Well, they had loads of the buggers from the inexpensive through to the rather expensive. The reason for buying a bike? Well, I think I might be able to combine a need for transport with the need for exercise. If I can make myself exercise, but not put it in the way of my ability to arrive somewhere on time, then the bike could become an integral part of my day to day routine, without me losing out on everything else I do. The main part of this plan is to be able to go about London over Christmas without resorting to the car, or just use the tube and get no exercise.

I want to be fitter. If I'm not fitter, I will not survive the next few months. Well, I will, but it might not feel that way.

So, I chatted to the chap in the shop about the bikes on offer and what might suit me. This was a fatal mistake. Once I've gotten speaking to someone, it's very hard for me to walk away. The lad (and he was a lad) was not trying to sell me anything, he was merely answering my questions about what would suit me. We quickly narrowed it down to two models and then to one. Now I really can't walk away. I'd priced bicycles on the internet earlier in the week and had some idea of what sort of price I might be asked to pay. This lad was offering me the bike and a bunch of accessories to go with it, for about what I'd expected to pay for the bike alone. I couldn't really say no. So I didn't.

I now own a 18 speed mountain-bike-style conveyance with front suspension. It doesn't have disc braking. Shame. It does have a 22" frame. I have lights. I have a tyre pump. There's a lock. I bought a bike computer to show me how fast and far I'm going. Oh, and I even bought a puncture repair kit.

The lad in the shop said he'd assemble the bike and attach all the accessories for me. He predicted half an hour's work. I toddled off home and did some general purpose tidying and the like. After an hour I returned to the shop. The 30 minute estimate had been way off track. The attachment of accessories had proved more of a time-cost than they reckoned. I mooched around the shop, waiting for the engineering project to be completed. I asked one or two pertinent questions. As we approached the handover moment, I realised that both the manager and the lad who had sold me the bike were actually treating me like a complete moron. I'm not sure why. Perhaps it's the way I look. Perhaps they just assume all their customers are morons. Perhaps I was asking dumb questions. I really don't know. It was probably the moment when the lad explained how to use a bicycle pump that I most noticed this. Ok. So, I'm not really a cyclist. I used to be, though. I used to be a master of the engineering requirements of the velocipede. It's not a complicated bit of kit. I have fixed punctures in the most unusual of places (that's locations for the bike to be in, not the location of the puncture - they're always in the inner tube!). I am not a moron. Still, I was treated like I was a bit special.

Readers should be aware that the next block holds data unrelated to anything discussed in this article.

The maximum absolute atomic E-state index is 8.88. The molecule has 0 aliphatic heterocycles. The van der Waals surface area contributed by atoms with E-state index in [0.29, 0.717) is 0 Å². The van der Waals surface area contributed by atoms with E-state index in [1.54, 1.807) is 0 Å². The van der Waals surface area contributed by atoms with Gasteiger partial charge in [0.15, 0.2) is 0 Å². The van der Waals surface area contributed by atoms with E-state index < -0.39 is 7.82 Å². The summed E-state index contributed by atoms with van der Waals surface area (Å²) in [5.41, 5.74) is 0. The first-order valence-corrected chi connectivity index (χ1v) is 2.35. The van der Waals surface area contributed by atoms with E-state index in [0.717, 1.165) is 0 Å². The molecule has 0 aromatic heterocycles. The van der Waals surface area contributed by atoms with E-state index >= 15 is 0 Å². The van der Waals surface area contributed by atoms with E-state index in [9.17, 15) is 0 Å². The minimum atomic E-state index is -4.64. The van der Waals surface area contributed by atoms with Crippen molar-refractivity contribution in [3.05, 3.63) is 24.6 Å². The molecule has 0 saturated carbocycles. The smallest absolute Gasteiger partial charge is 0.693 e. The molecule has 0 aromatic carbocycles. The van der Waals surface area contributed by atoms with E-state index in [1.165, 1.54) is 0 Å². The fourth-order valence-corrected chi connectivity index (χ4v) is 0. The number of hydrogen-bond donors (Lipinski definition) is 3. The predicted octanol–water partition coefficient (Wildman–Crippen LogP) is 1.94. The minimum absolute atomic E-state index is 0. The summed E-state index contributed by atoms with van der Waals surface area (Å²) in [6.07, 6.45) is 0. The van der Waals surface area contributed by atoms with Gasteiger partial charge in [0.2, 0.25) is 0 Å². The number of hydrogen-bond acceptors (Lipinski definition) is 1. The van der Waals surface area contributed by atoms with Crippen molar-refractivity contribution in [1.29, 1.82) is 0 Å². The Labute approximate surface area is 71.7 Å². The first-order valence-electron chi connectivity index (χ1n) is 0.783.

Well, special I may be, but I'm capable of buying a shed-load of cycling equipment (don't forget the helmet). I fended off the manager's suggestion that I buy a yellow glow-in-the-dark waistcoat with luminous strips.

The test drive
So, I drove the bike home in the back of the car. I went inside, adjusted the cycle helmet so that it fit me, and then went to get the bike out of the car. Before too long I was headed down the street on the bike. I've not ridden a bicycle in years. I hadn't forgotten the principles involved, though. Well, it's like... (yeah yeah yeah)

During the first excursion on the bike, I hit a top speed of over 20mph. I travelled around 4 miles (the underside of). I probably coasted quite a lot. I stopped, either to adjust the saddle or to catch my breath, quite a few times, and I was away from home no more than 20-30 minutes.

I then spent the next hour and a half totally unable to move or breath deeply.

I'm not a cyclist. Oh dear me, no.

I'm also not deterred. Some of what I need to learn is technique. Some of what I need to learn is the optimal manipulation of the gears. A lot of what I need is strength and stamina.

I shall be back on the roads again. And soon.

The idea behind spending a fair amount of cash on this was the same as the idea which caused me to go and buy a Dyson vaccuum cleaner two Januarys ago. I reckoned that a neglected area of my life, in that case, the vaccuuming, would seem more important to me if I'd parted with a noticeable bundle of cash for some sort of equipment related to it. So, hopefully, the thought of the bicycle, now resident in my garage, will spur me on and make me use it.

Maybe I should have shopped around and found a bike which didn't reduce me to an airless ball of sweat. Maybe I shouldn't be such an airless ball of sweat.

I'm quite looking forward to seeing how quickly I can get to the office by bike. It may be faster than going by car! It's all downhill. I'm not looking forward to working out how to get from the lowest point in the city (the quayside area) to the highest (where I live). But, if you're on a bike, what goes down must come back up. D'oh!

Maybe I should have bought a motorbike!